Now the firm, as it continues its transition to becoming an IT services and professional consulting body and less of a line fixer, has taken another sort of shift: it has started hiring people like Dina Matta.

She is director of strategy for the One IT division in BT Exact, the firm’s research, technology and IT operations business.

“I am responsible for defining strategy for our IT division and then the execution of that strategy and its alignment with the rest of the BT group,” she told MIS UK.

One IT itself is part of a wider aim to drive a more centralised and efficient IT operation within the company, within a wider ‘one BT’ strategy. The idea is to achieve a more integrated approach and achieve economies of scale across the company.

Engineering success

Matta is one of a rare but growing breed of IT leaders from non-IT backgrounds. However, her career is more varied than most.

She holds dual nationality from the UK and Jordan and was brought up in the Middle East before studying, in a now-truncated educational course, mechanical and industrial engineering and economics at Nottingham.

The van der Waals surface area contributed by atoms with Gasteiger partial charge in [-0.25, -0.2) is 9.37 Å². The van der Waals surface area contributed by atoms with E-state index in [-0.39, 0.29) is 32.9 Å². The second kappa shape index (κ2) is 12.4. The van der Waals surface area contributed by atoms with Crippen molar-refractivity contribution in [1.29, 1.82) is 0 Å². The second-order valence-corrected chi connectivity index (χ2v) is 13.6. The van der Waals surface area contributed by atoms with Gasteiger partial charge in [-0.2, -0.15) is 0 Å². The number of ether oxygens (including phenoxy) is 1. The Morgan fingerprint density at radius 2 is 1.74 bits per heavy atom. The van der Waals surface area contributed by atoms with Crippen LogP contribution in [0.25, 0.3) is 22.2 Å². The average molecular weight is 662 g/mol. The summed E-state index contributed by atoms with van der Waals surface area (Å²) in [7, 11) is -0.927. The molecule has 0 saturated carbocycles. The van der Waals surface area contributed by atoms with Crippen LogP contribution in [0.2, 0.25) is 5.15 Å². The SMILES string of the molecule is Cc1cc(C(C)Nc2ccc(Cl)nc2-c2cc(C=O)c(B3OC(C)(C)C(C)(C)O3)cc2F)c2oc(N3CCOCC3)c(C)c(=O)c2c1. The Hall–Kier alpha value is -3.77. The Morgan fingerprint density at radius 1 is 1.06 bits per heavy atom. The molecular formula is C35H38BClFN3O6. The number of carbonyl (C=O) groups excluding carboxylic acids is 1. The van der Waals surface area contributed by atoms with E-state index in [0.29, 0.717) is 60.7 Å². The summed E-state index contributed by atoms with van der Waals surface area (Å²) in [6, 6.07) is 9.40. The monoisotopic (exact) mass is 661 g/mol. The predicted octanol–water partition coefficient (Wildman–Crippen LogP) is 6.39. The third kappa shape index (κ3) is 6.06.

“I think this was one of the first times social science and engineering was deliberately mixed, which was fascinating. But I have to say most of the 50 or so of us who did it have become straight engineers,” she says. Indeed Matta herself started down this path too, going into manufacturing with one of the world’s oldest (now vanished) consulting organisations in the sector, the Anglo-Canadian PE group.

Not long after however she found herself in a completely new area when she was asked to be one of the team leading Midland Bank’s massive 1980s business transformation.

“The strategy was to deliberately emulate some of the things that Citibank had done where it had hired a leader from the car industry,” she recalls.

“The idea was to apply production engineering approaches to the service industry, for which they needed the odd engineer who could read and write too.” Joking aside Matta did well at Midland, culminating in the acquisition five years later by HSBC, before a stint at Swiss Bank in the mergers and acquisitions team in Zurich, which she eventually headed.

Then she took a completely different tack again – she worked in a couple of internet startups in the asset management and shipping areas.

So why IT after all that? “What I have always found is that IT is the one consistent thing that works across all business units and can be the best way to unify and align all the different areas – but only if it is supported and focused on,” she believes. “We are the people who are helping not just map the business’ future but building it too. The banks saw that back in the 1990s – now everyone sees it.”